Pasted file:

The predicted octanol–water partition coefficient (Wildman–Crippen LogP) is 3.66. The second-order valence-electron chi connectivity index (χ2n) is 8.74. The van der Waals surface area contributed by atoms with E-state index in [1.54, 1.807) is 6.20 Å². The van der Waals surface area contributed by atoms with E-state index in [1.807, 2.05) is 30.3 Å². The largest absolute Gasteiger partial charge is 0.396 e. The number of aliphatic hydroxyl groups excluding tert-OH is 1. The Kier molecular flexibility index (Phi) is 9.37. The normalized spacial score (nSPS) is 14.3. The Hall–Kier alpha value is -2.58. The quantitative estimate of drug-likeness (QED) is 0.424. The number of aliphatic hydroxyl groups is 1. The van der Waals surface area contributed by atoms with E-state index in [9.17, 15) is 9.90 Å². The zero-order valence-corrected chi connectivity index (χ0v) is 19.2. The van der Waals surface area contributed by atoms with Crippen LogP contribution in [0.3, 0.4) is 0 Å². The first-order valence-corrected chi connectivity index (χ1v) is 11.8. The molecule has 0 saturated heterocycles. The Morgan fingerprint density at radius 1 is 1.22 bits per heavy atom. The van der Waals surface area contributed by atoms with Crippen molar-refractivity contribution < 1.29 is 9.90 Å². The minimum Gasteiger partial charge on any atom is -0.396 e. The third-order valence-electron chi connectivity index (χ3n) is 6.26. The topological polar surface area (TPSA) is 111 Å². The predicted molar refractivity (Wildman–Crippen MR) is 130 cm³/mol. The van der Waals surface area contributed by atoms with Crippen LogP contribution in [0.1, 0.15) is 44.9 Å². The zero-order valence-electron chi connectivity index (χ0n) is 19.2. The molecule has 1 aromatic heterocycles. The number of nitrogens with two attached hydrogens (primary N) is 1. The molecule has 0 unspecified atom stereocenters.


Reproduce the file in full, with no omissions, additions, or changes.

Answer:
The predicted octanol–water partition coefficient (Wildman–Crippen LogP) is 3.66. The second-order valence-electron chi connectivity index (χ2n) is 8.74. The van der Waals surface area contributed by atoms with E-state index in [1.54, 1.807) is 6.20 Å². The van der Waals surface area contributed by atoms with E-state index in [1.807, 2.05) is 30.3 Å². The largest absolute Gasteiger partial charge is 0.396 e. The number of aliphatic hydroxyl groups excluding tert-OH is 1. The Kier molecular flexibility index (Phi) is 9.37. The normalized spacial score (nSPS) is 14.3. The Hall–Kier alpha value is -2.58. The quantitative estimate of drug-likeness (QED) is 0.424. The number of aliphatic hydroxyl groups is 1. The van der Waals surface area contributed by atoms with E-state index in [9.17, 15) is 9.90 Å². The zero-order valence-corrected chi connectivity index (χ0v) is 19.2. The van der Waals surface area contributed by atoms with Crippen LogP contribution in [0.3, 0.4) is 0 Å². The first-order valence-corrected chi connectivity index (χ1v) is 11.8. The molecule has 0 saturated heterocycles. The Morgan fingerprint density at radius 1 is 1.22 bits per heavy atom. The van der Waals surface area contributed by atoms with Crippen molar-refractivity contribution < 1.29 is 9.90 Å². The minimum Gasteiger partial charge on any atom is -0.396 e. The third-order valence-electron chi connectivity index (χ3n) is 6.26. The topological polar surface area (TPSA) is 111 Å². The predicted molar refractivity (Wildman–Crippen MR) is 130 cm³/mol. The van der Waals surface area contributed by atoms with Crippen LogP contribution in [0.1, 0.15) is 44.9 Å². The zero-order valence-electron chi connectivity index (χ0n) is 19.2. The molecule has 1 aromatic heterocycles. The number of nitrogens with two attached hydrogens (primary N) is 1. The molecule has 0 unspecified atom stereocenters.